All five counties in our Senate district 28 defeated both measures,” said the senator.
Distr 9 Supterintendent Cynda Rickert
In a letter to the District 9 staff on Jan. 27, Superintendent Cynda Rickert said, “…let me share that it is very good news for our District that the voters of Oregon have approved both Measures 66 and 67. This vote means we should be able to protect current programs for the remainder of the school year.”
Rickert went on to say, “However event with the passage of 66 and 67, our district. Like many others, still faces a budget challenge for the upcoming school year.” She said they estimate the will be about $900,000 short of what they need to main current staffing levels, classes and school days.
Tax Foundation in Washington, D.C. Tax Foundation Director of State Projects Joseph Henchman provided the following statement:
“Voters decided that two tax increases passed by the legislature last summer will stand. The success of Proposal 66 means the top income earners in the state will pay a rate of 11 percent (tied for highest state rate in the nation with Hawaii) on incomes over $250,000 a year. Proposal 67 added new bracket and top rate for corporations earning over $250,000 a year.”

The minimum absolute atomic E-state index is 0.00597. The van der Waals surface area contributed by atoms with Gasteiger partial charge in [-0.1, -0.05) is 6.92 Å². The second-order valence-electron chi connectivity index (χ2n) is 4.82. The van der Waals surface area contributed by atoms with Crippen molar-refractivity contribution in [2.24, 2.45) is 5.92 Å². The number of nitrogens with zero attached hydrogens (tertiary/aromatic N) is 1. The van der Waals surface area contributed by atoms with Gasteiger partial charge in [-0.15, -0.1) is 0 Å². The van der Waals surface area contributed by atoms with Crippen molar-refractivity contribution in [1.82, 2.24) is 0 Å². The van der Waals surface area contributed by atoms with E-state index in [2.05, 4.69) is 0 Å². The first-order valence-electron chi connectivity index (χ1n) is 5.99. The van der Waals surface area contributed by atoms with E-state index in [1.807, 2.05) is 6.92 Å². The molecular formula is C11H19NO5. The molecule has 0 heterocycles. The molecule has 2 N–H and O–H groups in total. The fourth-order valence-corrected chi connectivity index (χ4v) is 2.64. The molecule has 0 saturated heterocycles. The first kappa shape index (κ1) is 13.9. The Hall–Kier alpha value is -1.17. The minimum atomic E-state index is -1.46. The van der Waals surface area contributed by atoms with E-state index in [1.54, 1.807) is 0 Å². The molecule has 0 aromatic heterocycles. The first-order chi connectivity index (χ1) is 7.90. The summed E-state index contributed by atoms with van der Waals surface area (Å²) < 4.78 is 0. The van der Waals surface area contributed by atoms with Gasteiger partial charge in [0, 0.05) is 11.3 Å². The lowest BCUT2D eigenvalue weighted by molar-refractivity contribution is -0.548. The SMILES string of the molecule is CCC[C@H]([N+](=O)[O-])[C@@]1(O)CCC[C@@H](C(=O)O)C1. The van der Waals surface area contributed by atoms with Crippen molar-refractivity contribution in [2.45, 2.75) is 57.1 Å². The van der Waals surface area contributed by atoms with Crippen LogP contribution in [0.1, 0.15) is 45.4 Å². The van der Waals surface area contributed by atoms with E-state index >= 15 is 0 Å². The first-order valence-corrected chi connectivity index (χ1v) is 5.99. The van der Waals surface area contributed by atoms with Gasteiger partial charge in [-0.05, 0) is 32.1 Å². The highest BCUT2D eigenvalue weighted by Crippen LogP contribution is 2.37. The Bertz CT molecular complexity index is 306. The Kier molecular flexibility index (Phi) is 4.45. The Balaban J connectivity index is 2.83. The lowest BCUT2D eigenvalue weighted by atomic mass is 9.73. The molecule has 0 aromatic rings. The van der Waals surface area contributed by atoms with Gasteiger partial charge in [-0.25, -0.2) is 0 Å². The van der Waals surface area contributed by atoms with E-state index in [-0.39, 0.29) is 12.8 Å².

“Long-time U.S. Senator Russell Long famously said that for many people, tax reform means, ‘Don’t tax you, don’t tax me. Tax that fellow behind the tree.’ That’s the best way to sum up the results from yesterday’s tax referendum in Oregon. It’s not evidence of people willing to ‘tax themselves.’
“The referendum process in Oregon has been used previously to block tax increases that would affect a majority of the population directly. So the legislature came back with taxes directly targeting a smaller minority population. In this case, the top income tax rate will only hit around 2 percent of income earners in the state.
“Had voters rejected the tax increases, Oregon would have regained its place among the top 10 states with the most ‘business-friendly’ tax systems in the Tax Foundation’s annual State Business Tax Climate Index. Oregon had consistently ranked among the 10 best states for tax climate, but for the first time ever fell out of the top 10 in the 2010 Index largely due to the tax increases.”
The Tax Foundation is a nonpartisan, nonprofit organization that has monitored fiscal policy at the federal, state and local levels since 1937.